The investigated site offered very good conditions for the implementation of the monitoring campaign. Seven groundwater temperature-monitoring wells were installed and equipped with temperature loggers and a maximum temperature difference between unaffected upstream temperatures (11.8 °C) and impacted downstream groundwater temperatures (10.6 °C) of 1.2 K was recorded. It is interesting see these groundwater temperatures in comparison to historic values provided in the literature. Balke (1974) reports a groundwater temperature of 10.6 °C being measured about 1 km west-northwest of today’s test site location. Data reported by Zhu et al. (2010) allow the quantification of the impacts of urban heat island spread due to increasing urbanization around the test site 36 years later with interpolated groundwater temperatures for the area of test site of around 12 °C. This value is close to today’s upstream groundwater temperatures at the test site. The measured maximum difference between unaffected upstream temperatures and impacted downstream groundwater temperatures of 1.2 K at the test site can be attributed to the intensive use of shallow geothermal energy. This is a very important finding as it proves that even though energy demands of the individual houses and energy extraction rates of the shallow geothermal systems are comparably small in this case, the accumulation of users eventually has a measurable impact on overall groundwater temperatures. This is interesting as the full impact of the intensive use of shallow geothermal energy on neighborhood scale is not expected to have yet fully unfolded because of the low groundwater flow velocities in relation to the limited operation period of the shallow geothermal heating systems. Long-term potential implications on the ecological and economic sustainable system operation remain hence unknown. However, not only ecological but also particularly economic aspects will at the end determine the uptake of shallow geothermal energy over conventional fossil fuel-based heating systems to successfully bring forward the decarbonization of the building sector. Therefore, a comprehensive groundwater temperature monitoring in urban areas is inevitable to obtain a clear understanding of the groundwater temperature evolution over time. While model-based studies cannot substitute the groundwater temperature monitoring, a model-based allocation of the monitoring network, especially in regards to the question of the representativeness of monitoring well locations, in the early phase of the property development is a key to obtain a full picture of urban groundwater temperature evolution. A model-based prediction of induced groundwater temperatures changes can further provide valuable information in these cases when the choice of well locations is restricted by property rights and availability of utility and unexploded ordnance clearances. However, model extent in combination with limited data availability causes yet high uncertainty in such model-based predictions (e.g., Schelenz et al. 2017). Key data for this case study are provided as additional download file for this article to foster future work in this area. Additional information on the test site is available upon request from the authors. All in all, results highlight the need for a coordinated geothermal development (e.g., Vienken et al. 2015), consideration of the use of shallow geothermal energy already in the early phase of urban planning and development (e.g., Schelenz et al. 2017), and management concepts (e.g., Alcaraz et al. 2016; Epting et al. 2017) to bring forward the ecological and economic sustainable intensive thermal use of the shallow subsurface.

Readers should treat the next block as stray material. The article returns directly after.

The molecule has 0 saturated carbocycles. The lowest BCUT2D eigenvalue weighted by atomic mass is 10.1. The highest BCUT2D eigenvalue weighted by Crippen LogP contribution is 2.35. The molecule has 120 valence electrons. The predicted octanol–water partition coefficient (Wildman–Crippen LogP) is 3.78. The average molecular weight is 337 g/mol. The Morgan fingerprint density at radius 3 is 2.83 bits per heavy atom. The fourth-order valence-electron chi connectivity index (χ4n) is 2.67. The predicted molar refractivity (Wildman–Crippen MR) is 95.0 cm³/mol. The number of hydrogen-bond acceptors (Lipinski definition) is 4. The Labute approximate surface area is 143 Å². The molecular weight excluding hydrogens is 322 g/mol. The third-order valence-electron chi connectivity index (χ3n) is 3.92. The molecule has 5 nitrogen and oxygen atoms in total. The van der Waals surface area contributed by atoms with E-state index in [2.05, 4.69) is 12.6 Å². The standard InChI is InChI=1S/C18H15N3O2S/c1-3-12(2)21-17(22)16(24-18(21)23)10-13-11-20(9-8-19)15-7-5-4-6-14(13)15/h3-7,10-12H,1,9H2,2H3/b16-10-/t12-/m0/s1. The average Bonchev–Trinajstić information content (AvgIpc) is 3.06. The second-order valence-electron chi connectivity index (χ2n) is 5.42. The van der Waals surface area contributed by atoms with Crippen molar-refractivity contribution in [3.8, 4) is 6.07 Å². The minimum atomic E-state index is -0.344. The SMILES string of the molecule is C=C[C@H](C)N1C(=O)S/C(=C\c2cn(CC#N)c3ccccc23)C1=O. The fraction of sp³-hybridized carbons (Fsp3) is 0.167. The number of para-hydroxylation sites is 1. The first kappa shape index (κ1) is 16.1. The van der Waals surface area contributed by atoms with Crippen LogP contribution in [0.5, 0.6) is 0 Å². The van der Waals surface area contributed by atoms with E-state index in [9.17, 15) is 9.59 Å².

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TV: led conception and design of the monitoring campaign and manuscript, substantial contributions to data analysis and interpretation; MK: led data acquisition and analysis; PD: substantial contributions to conception and design of the monitoring campaign and critical revision of the manuscript. All authors read and approved the final manuscript.
The authors would like to thank Rüdiger Schulz, Stefan Raab, and Frank Sohnius (Stadt Köln, Umwelt- und Verbraucherschutzamt-Immissionsschutz, Wasser- und Abfallwirtschaft) for their continuous support of this study. For the field investigations presented in this study, equipment from the UFZ MOSAIC (Model Driven Site Assessment, Information and Control) research platform was used.
The authors declare that they have no competing interests.
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The dataset supporting the conclusions of this article is provided as additional file for this article.
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The presented study was partly funded through the ANGUS + Project by the German Federal Ministry of Education and Research (Förderkennzeichen 03EK3022B).